In the past year, however, escalating budget realities and the transition in system leadership forcedMCSPAleaders to rethink efforts as creatively - and broadly - as possible. They determined that they had to move beyond top leadership both in terms of target audiences and in terms of who was doing the advocating. They developed a multipronged plan that involves all of the school psychologists and targets building leaders and parents as well district leaders. The following highlights key elements of the plan.
Establish goals. Knowing what you are asking for is a critical first step in advocacy. In the case of MCSPA, they seekthree specific outcomes: (a) preserve positions to serve our increasing student numbers and increasing needs; (b) improve understanding of school psychologists' comprehensive skills and, as a result, expand opportunities to provide more prevention/intervention services; and (c) earn a seat at the planning table with district leadership to collaborate on school reform. Clearly goals b and c will be an evolving process over time in a district this large. The timing for goal a is driven by the superintendent's budget plan for 2013-2014, which he will propose to the school board in November.
Be transparent and collaborative. It is very important that a local school psychology organization be perceived as supporting the district's school psychological services administrative structure. This would be true in any school district. The people are pretty much the same but the decision-making apparatus is not. Transparent, collaborative communication with program directors and their supervisors is key. In a district as large as MCPS, the key players include the director of school psychological services, the director of student services, the assistant superintendent for special education and student services, and ultimately, the superintendent.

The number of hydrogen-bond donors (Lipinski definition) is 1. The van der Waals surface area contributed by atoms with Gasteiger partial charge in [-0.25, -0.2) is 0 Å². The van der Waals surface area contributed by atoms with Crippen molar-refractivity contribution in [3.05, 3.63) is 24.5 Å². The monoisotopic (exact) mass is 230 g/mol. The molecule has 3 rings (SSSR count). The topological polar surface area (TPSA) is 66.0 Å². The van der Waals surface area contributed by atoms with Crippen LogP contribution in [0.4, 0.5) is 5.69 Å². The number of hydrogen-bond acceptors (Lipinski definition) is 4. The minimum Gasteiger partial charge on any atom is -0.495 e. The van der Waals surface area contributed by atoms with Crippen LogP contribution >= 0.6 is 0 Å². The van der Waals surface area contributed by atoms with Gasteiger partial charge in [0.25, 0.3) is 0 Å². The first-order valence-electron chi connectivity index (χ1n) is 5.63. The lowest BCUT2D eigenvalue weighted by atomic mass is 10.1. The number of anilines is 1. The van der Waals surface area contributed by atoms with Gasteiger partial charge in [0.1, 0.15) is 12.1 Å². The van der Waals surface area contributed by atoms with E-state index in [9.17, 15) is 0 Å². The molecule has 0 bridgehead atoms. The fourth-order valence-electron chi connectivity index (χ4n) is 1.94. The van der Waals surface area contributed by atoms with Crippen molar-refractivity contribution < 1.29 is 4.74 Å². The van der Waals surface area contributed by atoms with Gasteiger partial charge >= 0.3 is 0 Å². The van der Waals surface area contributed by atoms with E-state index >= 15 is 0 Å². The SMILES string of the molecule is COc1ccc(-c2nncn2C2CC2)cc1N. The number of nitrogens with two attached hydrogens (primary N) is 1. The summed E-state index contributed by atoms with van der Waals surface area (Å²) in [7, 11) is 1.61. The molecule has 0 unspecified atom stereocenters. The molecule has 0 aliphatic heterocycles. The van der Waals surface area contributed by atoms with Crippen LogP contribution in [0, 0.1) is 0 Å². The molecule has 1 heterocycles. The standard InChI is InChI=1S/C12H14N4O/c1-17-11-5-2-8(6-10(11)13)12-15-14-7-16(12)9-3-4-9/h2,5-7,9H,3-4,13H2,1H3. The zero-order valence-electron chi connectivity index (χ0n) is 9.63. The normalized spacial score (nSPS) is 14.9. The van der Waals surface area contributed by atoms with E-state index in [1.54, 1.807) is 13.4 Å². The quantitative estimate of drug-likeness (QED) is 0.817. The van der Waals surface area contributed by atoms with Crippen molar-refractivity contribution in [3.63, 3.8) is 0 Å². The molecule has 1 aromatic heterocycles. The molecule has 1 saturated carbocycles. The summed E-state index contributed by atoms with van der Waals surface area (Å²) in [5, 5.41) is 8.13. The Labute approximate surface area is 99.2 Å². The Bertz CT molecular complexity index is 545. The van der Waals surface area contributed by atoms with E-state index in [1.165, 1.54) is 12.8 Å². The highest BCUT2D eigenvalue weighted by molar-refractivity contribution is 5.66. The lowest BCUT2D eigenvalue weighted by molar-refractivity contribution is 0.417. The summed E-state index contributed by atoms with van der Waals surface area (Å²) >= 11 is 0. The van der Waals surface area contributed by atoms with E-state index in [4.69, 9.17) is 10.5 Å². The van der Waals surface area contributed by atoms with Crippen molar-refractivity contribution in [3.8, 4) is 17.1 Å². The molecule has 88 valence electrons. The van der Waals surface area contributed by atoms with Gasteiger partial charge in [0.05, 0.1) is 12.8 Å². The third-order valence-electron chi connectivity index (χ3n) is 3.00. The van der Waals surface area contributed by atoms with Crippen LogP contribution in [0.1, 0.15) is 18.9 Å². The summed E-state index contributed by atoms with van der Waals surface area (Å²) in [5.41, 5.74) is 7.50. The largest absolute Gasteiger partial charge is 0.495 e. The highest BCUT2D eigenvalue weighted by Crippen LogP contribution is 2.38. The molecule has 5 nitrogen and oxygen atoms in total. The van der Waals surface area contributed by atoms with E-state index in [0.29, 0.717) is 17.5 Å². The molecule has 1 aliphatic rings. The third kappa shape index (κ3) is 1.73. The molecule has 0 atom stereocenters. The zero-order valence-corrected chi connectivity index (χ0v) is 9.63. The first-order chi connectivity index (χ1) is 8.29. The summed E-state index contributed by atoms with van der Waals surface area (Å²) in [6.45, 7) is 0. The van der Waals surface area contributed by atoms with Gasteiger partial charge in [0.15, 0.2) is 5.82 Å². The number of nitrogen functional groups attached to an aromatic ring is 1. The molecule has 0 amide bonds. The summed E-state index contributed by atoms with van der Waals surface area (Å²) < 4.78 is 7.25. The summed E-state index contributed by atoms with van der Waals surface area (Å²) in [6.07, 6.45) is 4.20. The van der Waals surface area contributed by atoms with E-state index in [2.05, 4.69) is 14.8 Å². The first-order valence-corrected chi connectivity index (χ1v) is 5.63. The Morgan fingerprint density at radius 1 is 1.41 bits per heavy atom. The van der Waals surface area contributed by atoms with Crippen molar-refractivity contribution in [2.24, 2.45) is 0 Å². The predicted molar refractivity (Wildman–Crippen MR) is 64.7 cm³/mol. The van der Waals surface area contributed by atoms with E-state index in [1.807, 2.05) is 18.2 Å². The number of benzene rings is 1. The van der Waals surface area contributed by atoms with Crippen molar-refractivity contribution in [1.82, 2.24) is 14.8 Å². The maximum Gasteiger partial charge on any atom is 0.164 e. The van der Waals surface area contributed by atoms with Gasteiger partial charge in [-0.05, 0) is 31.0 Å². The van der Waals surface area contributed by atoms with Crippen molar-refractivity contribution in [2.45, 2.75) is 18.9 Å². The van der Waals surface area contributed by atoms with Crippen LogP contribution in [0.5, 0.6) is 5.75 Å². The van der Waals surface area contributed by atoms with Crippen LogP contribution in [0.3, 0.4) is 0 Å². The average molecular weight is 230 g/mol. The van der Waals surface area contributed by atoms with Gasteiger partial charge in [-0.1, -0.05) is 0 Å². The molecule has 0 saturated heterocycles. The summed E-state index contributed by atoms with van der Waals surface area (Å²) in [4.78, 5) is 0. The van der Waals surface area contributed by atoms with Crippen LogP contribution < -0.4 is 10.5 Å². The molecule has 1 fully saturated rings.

Focus on educating new leaders at all levels. The thrust of outreach to district leaders is to share school psychologists' skill set and make the leaders aware of the positive contribution school psychologists can make in addressing student engagement and impacting student outcomes. Sometimes, Zillich acknowledges, it feels like starting over. "Relevant leaders change in a district this large," she says. "There are new people we have to involve and share with them all that a school psychologist can bring to the table. We realize that we are never done." This year, MCSPA has also added a major focus on building principals, even if they are not new to the district, because many are unaware of school psychologists' comprehensive skill set.
Link services to district priorities. The NASP Practice Model still provides the framework for explaining school psychologists' skills and training but the district priorities provide the reference points. MCPS has established three priorities for the year: interventions, community engagement, and professional development. Luckily all three of these are easily linked to the training and skills of a school psychologist as defined in the model. The group developed concrete examples of how school psychologists can support the districts objectives with their existing staff and with the specific skills that can be immediately accessed to address the stated priorities.